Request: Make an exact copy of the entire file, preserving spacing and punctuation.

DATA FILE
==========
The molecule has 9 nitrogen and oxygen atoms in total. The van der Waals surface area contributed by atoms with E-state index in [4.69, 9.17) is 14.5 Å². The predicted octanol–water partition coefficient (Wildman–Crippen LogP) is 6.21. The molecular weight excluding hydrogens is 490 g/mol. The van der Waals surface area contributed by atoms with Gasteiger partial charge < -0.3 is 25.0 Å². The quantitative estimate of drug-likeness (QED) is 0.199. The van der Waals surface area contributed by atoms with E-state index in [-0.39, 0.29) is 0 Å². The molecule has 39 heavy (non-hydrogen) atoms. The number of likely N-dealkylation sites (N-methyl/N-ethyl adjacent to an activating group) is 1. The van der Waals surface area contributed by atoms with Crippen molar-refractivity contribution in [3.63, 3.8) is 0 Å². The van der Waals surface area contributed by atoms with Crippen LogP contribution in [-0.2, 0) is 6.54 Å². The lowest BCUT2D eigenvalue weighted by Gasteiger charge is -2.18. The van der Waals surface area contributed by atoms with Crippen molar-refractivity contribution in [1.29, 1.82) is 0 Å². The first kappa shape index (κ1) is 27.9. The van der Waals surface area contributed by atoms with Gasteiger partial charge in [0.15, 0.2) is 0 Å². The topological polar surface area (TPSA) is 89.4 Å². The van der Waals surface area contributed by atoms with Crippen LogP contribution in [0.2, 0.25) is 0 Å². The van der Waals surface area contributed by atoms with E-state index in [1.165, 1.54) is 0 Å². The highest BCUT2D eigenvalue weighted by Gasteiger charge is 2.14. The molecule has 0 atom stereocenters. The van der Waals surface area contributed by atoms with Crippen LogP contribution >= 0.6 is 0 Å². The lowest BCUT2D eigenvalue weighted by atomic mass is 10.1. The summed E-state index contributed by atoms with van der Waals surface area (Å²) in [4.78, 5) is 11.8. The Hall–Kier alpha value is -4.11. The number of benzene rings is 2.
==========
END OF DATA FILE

The molecule has 9 nitrogen and oxygen atoms in total. The van der Waals surface area contributed by atoms with E-state index in [4.69, 9.17) is 14.5 Å². The predicted octanol–water partition coefficient (Wildman–Crippen LogP) is 6.21. The molecular weight excluding hydrogens is 490 g/mol. The van der Waals surface area contributed by atoms with Gasteiger partial charge < -0.3 is 25.0 Å². The quantitative estimate of drug-likeness (QED) is 0.199. The van der Waals surface area contributed by atoms with E-state index in [-0.39, 0.29) is 0 Å². The molecule has 39 heavy (non-hydrogen) atoms. The number of likely N-dealkylation sites (N-methyl/N-ethyl adjacent to an activating group) is 1. The van der Waals surface area contributed by atoms with Crippen molar-refractivity contribution in [3.63, 3.8) is 0 Å². The van der Waals surface area contributed by atoms with Crippen LogP contribution in [-0.2, 0) is 6.54 Å². The lowest BCUT2D eigenvalue weighted by Gasteiger charge is -2.18. The van der Waals surface area contributed by atoms with Crippen molar-refractivity contribution in [1.29, 1.82) is 0 Å². The first kappa shape index (κ1) is 27.9. The van der Waals surface area contributed by atoms with Gasteiger partial charge in [0.15, 0.2) is 0 Å². The topological polar surface area (TPSA) is 89.4 Å². The van der Waals surface area contributed by atoms with Crippen LogP contribution in [0.2, 0.25) is 0 Å². The van der Waals surface area contributed by atoms with E-state index in [1.165, 1.54) is 0 Å². The highest BCUT2D eigenvalue weighted by Gasteiger charge is 2.14. The molecule has 0 atom stereocenters. The van der Waals surface area contributed by atoms with Crippen LogP contribution >= 0.6 is 0 Å². The lowest BCUT2D eigenvalue weighted by atomic mass is 10.1. The summed E-state index contributed by atoms with van der Waals surface area (Å²) in [4.78, 5) is 11.8. The Hall–Kier alpha value is -4.11. The number of benzene rings is 2.